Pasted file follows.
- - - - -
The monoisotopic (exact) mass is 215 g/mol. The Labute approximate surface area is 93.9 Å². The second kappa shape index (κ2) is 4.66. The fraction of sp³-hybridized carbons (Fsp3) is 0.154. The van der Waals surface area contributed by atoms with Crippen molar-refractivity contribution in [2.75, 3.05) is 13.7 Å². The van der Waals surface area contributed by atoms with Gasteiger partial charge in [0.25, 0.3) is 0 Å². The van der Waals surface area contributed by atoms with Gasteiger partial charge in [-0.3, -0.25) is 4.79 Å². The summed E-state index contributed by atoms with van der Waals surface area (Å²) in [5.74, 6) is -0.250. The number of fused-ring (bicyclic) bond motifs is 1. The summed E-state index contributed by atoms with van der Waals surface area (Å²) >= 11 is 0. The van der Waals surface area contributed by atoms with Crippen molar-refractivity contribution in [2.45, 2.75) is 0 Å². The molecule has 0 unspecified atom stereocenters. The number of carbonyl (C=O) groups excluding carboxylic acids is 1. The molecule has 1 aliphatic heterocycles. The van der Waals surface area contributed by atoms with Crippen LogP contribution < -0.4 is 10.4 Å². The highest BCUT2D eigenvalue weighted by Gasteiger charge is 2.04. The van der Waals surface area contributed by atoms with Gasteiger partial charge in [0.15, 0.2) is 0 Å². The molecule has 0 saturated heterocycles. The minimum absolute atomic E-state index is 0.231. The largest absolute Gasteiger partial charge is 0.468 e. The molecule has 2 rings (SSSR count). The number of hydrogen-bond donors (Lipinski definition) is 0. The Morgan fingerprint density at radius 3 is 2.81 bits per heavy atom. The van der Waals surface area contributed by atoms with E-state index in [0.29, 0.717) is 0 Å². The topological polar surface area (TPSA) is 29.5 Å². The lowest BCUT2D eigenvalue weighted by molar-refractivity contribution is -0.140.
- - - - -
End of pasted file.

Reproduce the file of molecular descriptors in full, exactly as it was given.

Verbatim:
The monoisotopic (exact) mass is 215 g/mol. The Labute approximate surface area is 93.9 Å². The second kappa shape index (κ2) is 4.66. The fraction of sp³-hybridized carbons (Fsp3) is 0.154. The van der Waals surface area contributed by atoms with Crippen molar-refractivity contribution in [2.75, 3.05) is 13.7 Å². The van der Waals surface area contributed by atoms with Gasteiger partial charge in [0.25, 0.3) is 0 Å². The van der Waals surface area contributed by atoms with Gasteiger partial charge in [-0.3, -0.25) is 4.79 Å². The summed E-state index contributed by atoms with van der Waals surface area (Å²) in [5.74, 6) is -0.250. The number of fused-ring (bicyclic) bond motifs is 1. The summed E-state index contributed by atoms with van der Waals surface area (Å²) >= 11 is 0. The van der Waals surface area contributed by atoms with Crippen molar-refractivity contribution in [2.45, 2.75) is 0 Å². The molecule has 0 unspecified atom stereocenters. The number of carbonyl (C=O) groups excluding carboxylic acids is 1. The molecule has 1 aliphatic heterocycles. The van der Waals surface area contributed by atoms with Crippen LogP contribution < -0.4 is 10.4 Å². The highest BCUT2D eigenvalue weighted by Gasteiger charge is 2.04. The van der Waals surface area contributed by atoms with Gasteiger partial charge in [0.15, 0.2) is 0 Å². The molecule has 0 saturated heterocycles. The minimum absolute atomic E-state index is 0.231. The largest absolute Gasteiger partial charge is 0.468 e. The molecule has 2 rings (SSSR count). The number of hydrogen-bond donors (Lipinski definition) is 0. The Morgan fingerprint density at radius 3 is 2.81 bits per heavy atom. The van der Waals surface area contributed by atoms with E-state index in [0.29, 0.717) is 0 Å². The topological polar surface area (TPSA) is 29.5 Å². The lowest BCUT2D eigenvalue weighted by molar-refractivity contribution is -0.140.